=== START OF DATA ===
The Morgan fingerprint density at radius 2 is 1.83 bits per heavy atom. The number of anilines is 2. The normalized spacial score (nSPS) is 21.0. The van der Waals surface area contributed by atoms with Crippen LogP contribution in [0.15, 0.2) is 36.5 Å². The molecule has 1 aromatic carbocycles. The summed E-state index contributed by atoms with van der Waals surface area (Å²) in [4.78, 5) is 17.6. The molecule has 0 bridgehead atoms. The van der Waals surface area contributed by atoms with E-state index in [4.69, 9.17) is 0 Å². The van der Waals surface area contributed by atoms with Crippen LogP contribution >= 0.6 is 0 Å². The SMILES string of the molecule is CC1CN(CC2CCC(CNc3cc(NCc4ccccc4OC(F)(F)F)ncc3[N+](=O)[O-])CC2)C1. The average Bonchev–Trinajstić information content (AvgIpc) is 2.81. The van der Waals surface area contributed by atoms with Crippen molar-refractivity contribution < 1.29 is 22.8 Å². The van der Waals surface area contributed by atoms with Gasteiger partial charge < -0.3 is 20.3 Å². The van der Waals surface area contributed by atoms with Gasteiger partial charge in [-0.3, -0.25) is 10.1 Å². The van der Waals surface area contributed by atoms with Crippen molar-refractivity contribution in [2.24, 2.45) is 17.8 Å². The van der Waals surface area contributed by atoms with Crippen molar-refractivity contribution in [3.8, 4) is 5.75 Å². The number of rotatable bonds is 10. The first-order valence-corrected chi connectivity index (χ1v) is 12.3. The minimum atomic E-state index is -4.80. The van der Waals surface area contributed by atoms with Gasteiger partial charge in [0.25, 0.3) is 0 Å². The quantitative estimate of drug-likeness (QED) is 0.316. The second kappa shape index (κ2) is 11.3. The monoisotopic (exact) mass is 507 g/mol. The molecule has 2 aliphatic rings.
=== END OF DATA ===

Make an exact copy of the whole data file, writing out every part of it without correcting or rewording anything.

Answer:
The Morgan fingerprint density at radius 2 is 1.83 bits per heavy atom. The number of anilines is 2. The normalized spacial score (nSPS) is 21.0. The van der Waals surface area contributed by atoms with Crippen LogP contribution in [0.15, 0.2) is 36.5 Å². The molecule has 1 aromatic carbocycles. The summed E-state index contributed by atoms with van der Waals surface area (Å²) in [4.78, 5) is 17.6. The molecule has 0 bridgehead atoms. The van der Waals surface area contributed by atoms with E-state index in [4.69, 9.17) is 0 Å². The van der Waals surface area contributed by atoms with Crippen LogP contribution >= 0.6 is 0 Å². The SMILES string of the molecule is CC1CN(CC2CCC(CNc3cc(NCc4ccccc4OC(F)(F)F)ncc3[N+](=O)[O-])CC2)C1. The average Bonchev–Trinajstić information content (AvgIpc) is 2.81. The van der Waals surface area contributed by atoms with Crippen molar-refractivity contribution < 1.29 is 22.8 Å². The van der Waals surface area contributed by atoms with Gasteiger partial charge < -0.3 is 20.3 Å². The van der Waals surface area contributed by atoms with Gasteiger partial charge in [-0.3, -0.25) is 10.1 Å². The van der Waals surface area contributed by atoms with Crippen molar-refractivity contribution in [2.24, 2.45) is 17.8 Å². The van der Waals surface area contributed by atoms with Crippen molar-refractivity contribution in [3.8, 4) is 5.75 Å². The number of rotatable bonds is 10. The first-order valence-corrected chi connectivity index (χ1v) is 12.3. The minimum atomic E-state index is -4.80. The van der Waals surface area contributed by atoms with Gasteiger partial charge in [0.25, 0.3) is 0 Å². The quantitative estimate of drug-likeness (QED) is 0.316. The second kappa shape index (κ2) is 11.3. The monoisotopic (exact) mass is 507 g/mol. The molecule has 2 aliphatic rings.